Welcome to Ms. Ulrich’s class activity page for our unit study on Beowulf. As we begin our study of the epic hero and the Anglo-Saxon culture, the activities below will ask you to recall, analyze, and create a variety of materials to facilitate further understanding of the unit material and apply new skills and knowledge in a fun and innovative way. Please take a moment to review the activities and pay close attention in class for specific due dates!

Lesson 1: The Evolution of The English Language

The English language begins with the Anglo-Saxons.  The Romans, who had controlled England for centuries, had withdrawn their troops and most of their colonists by the early 400s.  Attacks from the Irish, the Picts from Scotland, the native Britons, and Anglo-Saxons from across the North Sea, plus the deteriorating situation in the rest of the Empire, made the retreat a strategic necessity.  As the Romans withdrew, the Britons re-established themselves in the western parts of England, and the Anglo-Saxons invaded and began to settle the eastern parts in the middle 400s.  The Britons are the ancestors of the modern day Welsh, as well as the people of Britanny across the English channel.  The Anglo-Saxons apparently displaced or absorbed the original Romanized Britons, and created the five kingdoms of Northumbria, Mercia, Kent, East Anglia, Essex, Sussex, and Wessex (see map below).  Notice that the last three are actually contractions of East Saxon, South Saxon, and West Saxon, and that the Welsh still refer to the English as Saxons (Saesneg).

The language we now call English is actually a blend of many languages. Even the original Anglo-Saxon was already a blend of the dialects of west Germanic tribes living along the North Sea coast:  The Saxons in Germany and eastern Holland, the Jutes, possibly from northern Denmark (the area now called Jutland), and the Angles, probably living along the coast and on islands between Denmark and Holland.  It is also likely that the invaders included Frisians from northern Holland and northern Franks from southern Holland (whose relatives gave their name to France).  The dialects were close enough for each to understand the other.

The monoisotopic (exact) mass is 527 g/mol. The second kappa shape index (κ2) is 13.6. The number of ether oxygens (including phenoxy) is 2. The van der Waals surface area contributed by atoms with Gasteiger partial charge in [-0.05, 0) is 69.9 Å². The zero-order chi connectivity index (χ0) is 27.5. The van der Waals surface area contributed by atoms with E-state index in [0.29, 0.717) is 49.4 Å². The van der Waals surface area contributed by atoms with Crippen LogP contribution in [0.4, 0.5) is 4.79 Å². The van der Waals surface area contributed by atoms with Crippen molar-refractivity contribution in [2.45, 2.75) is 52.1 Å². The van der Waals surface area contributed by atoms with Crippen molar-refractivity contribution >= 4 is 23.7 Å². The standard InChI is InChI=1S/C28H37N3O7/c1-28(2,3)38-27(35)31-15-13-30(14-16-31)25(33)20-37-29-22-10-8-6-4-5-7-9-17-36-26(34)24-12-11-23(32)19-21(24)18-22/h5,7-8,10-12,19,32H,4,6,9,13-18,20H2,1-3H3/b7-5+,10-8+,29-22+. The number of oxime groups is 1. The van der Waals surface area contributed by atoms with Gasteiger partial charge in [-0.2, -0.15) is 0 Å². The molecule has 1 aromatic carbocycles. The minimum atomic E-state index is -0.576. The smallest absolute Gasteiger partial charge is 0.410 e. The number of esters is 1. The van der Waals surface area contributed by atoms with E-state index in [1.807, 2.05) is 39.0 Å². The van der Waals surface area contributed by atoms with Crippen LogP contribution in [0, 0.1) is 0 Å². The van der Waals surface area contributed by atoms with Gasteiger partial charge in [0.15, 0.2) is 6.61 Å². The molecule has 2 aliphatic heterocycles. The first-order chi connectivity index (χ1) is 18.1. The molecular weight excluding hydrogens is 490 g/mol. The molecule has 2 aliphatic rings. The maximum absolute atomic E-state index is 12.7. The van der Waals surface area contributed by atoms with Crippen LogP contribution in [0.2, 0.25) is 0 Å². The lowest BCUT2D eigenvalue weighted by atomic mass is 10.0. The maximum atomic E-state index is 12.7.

Later, in the 800s, the Northmen (Vikings) came to England, mostly from Denmark, and settled in with the Anglo-Saxons from Yorkshire to Norfolk, an area that became known as the Danelaw.  Others from Norway ruled over the people in the northwest, from Strathclyde to the north of Wales.  The Norse language they spoke resembled Anglo-Saxon in many ways, but was different enough for two things to happen:  One, there were many Old Norse words that entered into English, including even such basic ones as they and them;  And two, the complex conjugations and declensions began to wither away as people disagreed about which to use!

Last, William the Conqueror and his Norman supporters invaded England in 1066.  Although, as their name suggests, they were the descendents of the same Northmen that had invaded England earlier, they had been settled long enough in Normandy in the north of France to adopt a dialect of French.  They brought this Norman French with them to England and kept it as the language of their newly imposed aristocracy.  In the day-to-day need to communicate, the common language became English, but with a large number of French words, and still more withering of grammatical complexities.